A new study led by Prof Vanessa Hayes, a geneticist at the Garvan Institute of Medical Research in Sydney, has apparently discovered the ancestral home of modern humans. In their study report, researchers revealed that the initial ancestral home of humans was a wetland that existed in what is now Botswana. As per the study report, these founding ancestors initially left the area around 130,000 years ago.
The research report published in the Journal Nature suggested that homo sapiens started thriving in the swathe of land south of the Zambezi River before 2,00,000 years, and continued living there for at least 70,000 years. These ancestral humans continued in this region until a shift in the climate, driven by changes in the Earth's tilt and orbit happened.
"We have known for a long time that modern humans originated in Africa and roughly 200,000 years ago, but what we hadn't known until this study was where exactly," Vanessa Hayes told the Guardian. During the study, researchers used mitochondrial DNA, which usually gets passed down from mother to child, and determined the oldest known maternal lines of humans. Before making this conclusion, experts who took part in this study analyzed 1,217 mitochondrial DNA. It should be noted that all of the DNA used for the study were from people living in Southern Africa today.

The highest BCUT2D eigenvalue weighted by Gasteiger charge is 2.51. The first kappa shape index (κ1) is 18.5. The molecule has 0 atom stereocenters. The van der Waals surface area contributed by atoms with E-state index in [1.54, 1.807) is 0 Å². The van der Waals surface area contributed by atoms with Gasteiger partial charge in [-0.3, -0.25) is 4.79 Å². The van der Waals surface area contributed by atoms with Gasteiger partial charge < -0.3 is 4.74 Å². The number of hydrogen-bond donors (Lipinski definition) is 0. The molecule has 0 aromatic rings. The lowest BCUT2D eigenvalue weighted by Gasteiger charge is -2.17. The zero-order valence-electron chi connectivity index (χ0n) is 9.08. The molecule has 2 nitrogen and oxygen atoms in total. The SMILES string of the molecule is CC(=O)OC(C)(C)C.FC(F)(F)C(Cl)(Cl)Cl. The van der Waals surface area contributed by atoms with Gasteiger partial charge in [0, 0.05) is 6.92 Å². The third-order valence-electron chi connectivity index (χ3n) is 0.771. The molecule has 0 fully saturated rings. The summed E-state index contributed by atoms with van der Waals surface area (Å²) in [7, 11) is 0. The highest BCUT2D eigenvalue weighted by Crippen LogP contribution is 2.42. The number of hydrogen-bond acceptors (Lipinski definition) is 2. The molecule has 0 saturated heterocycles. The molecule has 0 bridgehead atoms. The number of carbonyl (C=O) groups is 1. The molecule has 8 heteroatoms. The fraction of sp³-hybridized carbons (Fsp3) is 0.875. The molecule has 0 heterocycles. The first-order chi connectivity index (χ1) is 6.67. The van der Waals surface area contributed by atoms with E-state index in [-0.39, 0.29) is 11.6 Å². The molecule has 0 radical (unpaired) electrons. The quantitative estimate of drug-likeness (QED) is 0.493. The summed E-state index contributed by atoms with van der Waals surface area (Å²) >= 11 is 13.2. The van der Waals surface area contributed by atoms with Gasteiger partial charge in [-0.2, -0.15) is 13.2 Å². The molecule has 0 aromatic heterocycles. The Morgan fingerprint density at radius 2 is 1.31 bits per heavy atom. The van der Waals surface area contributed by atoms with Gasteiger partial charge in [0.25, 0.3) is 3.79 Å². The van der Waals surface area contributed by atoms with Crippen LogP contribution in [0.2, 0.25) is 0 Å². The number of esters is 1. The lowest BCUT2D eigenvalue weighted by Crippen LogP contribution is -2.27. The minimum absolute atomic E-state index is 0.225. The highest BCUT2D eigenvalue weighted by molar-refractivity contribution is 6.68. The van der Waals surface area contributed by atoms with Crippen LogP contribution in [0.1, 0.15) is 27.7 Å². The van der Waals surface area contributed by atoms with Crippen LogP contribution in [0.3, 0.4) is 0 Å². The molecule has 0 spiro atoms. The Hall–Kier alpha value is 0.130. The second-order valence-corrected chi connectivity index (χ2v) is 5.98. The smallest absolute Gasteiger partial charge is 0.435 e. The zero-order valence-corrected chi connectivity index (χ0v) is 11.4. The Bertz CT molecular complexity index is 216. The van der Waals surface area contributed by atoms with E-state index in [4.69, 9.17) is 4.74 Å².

However, in contradiction with these findings, another study published in the journal Trends in Ecology & Evolution revealed that early human ancestors were not confined to a particular region, but were scattered around the entire African region. This study report also suggested that homo sapiens were physically and culturally diverse since the beginning of the human race.
Another study conducted by researchers at the University of Cologne had suggested that climatic changes have marked the fall of Neanderthals and the rise of human beings. In their study report, researchers also noted that Neanderthals were actually the most dominant species in Europe around 350,000 years ago.